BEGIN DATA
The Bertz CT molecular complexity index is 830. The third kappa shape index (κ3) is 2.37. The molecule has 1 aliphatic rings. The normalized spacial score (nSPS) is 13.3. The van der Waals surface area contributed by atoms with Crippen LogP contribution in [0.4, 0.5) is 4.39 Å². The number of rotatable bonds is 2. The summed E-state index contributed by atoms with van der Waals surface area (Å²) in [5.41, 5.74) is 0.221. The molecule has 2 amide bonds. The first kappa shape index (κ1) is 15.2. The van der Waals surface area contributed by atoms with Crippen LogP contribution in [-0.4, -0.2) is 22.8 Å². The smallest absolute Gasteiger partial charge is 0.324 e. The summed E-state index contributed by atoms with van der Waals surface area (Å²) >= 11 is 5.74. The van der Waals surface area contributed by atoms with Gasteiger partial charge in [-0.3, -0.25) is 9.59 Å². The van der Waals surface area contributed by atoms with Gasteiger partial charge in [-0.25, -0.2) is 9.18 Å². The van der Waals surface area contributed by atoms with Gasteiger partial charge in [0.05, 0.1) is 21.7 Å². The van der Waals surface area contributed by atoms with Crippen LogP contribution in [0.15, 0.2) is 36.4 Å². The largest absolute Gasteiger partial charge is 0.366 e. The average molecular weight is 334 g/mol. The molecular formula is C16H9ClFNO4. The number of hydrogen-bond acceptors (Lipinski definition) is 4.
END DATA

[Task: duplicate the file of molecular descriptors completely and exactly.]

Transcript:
The Bertz CT molecular complexity index is 830. The third kappa shape index (κ3) is 2.37. The molecule has 1 aliphatic rings. The normalized spacial score (nSPS) is 13.3. The van der Waals surface area contributed by atoms with Crippen LogP contribution in [0.4, 0.5) is 4.39 Å². The number of rotatable bonds is 2. The summed E-state index contributed by atoms with van der Waals surface area (Å²) in [5.41, 5.74) is 0.221. The molecule has 2 amide bonds. The first kappa shape index (κ1) is 15.2. The van der Waals surface area contributed by atoms with Crippen LogP contribution in [-0.4, -0.2) is 22.8 Å². The smallest absolute Gasteiger partial charge is 0.324 e. The summed E-state index contributed by atoms with van der Waals surface area (Å²) >= 11 is 5.74. The van der Waals surface area contributed by atoms with Gasteiger partial charge in [-0.3, -0.25) is 9.59 Å². The van der Waals surface area contributed by atoms with Gasteiger partial charge in [-0.25, -0.2) is 9.18 Å². The van der Waals surface area contributed by atoms with Gasteiger partial charge in [0.05, 0.1) is 21.7 Å². The van der Waals surface area contributed by atoms with Crippen LogP contribution in [0.15, 0.2) is 36.4 Å². The largest absolute Gasteiger partial charge is 0.366 e. The average molecular weight is 334 g/mol. The molecular formula is C16H9ClFNO4. The number of hydrogen-bond acceptors (Lipinski definition) is 4.